I agree with everything in your post except this part. What I remember from my biology classes is that a hand on a pan wouldn't need brain processing either. Perhaps a more appropriate example would be a gunshot going off to start a race. In that case, before you start running, you will have to process that the gunshot means go, and then send the message to your legs.
The hand on the pan does need brain input. Its simply that your brain and hands have such constant communication that the pathways are heavily trained and much quicker than you think. Burning on the sensory nerves is totally a cognitive function. If you're cooking on a hot stove and someone comes up behind you and puts an ice cube on your neck, your nerves send a cold impulse to your brain, but your brain often misinterprets it as heat and responds as if you're being burned.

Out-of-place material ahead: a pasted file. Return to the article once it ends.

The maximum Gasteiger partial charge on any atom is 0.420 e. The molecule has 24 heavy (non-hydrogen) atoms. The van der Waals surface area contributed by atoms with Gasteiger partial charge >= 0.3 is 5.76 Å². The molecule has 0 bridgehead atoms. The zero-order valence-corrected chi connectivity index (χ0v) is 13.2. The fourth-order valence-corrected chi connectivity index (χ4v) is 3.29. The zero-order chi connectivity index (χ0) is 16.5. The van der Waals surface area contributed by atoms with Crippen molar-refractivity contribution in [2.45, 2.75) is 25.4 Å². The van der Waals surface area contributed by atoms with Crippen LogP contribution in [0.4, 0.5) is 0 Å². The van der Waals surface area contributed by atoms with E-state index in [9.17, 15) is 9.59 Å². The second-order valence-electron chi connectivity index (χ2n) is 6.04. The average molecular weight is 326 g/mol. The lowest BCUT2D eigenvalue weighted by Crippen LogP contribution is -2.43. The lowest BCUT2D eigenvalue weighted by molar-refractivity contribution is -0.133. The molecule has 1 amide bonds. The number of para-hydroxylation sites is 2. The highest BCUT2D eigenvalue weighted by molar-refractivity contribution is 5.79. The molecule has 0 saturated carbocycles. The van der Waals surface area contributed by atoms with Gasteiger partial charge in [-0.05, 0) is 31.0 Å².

It is also evident because when you touch a pan, it takes a brief time to process the heat. That is why we tap on things we think are hot. We test the waters by touching it quickly. The heat transfers at the same rate, but a quick touch requires the brain to process it. If you simply grab the pan to see if its hot, you'll fry your hand before your brain processes it and decides to pull away.
The gunshot also requires brain function, but a well-trained and experienced racer has trained his or her brain to fast-track those impulses.
The five senses all require brain function. Reflexes don't. If you have a recently deceased cadaver and burn it with a hot pan, it doesn't react. If you smack its knee with a hammer, the knee still jerks.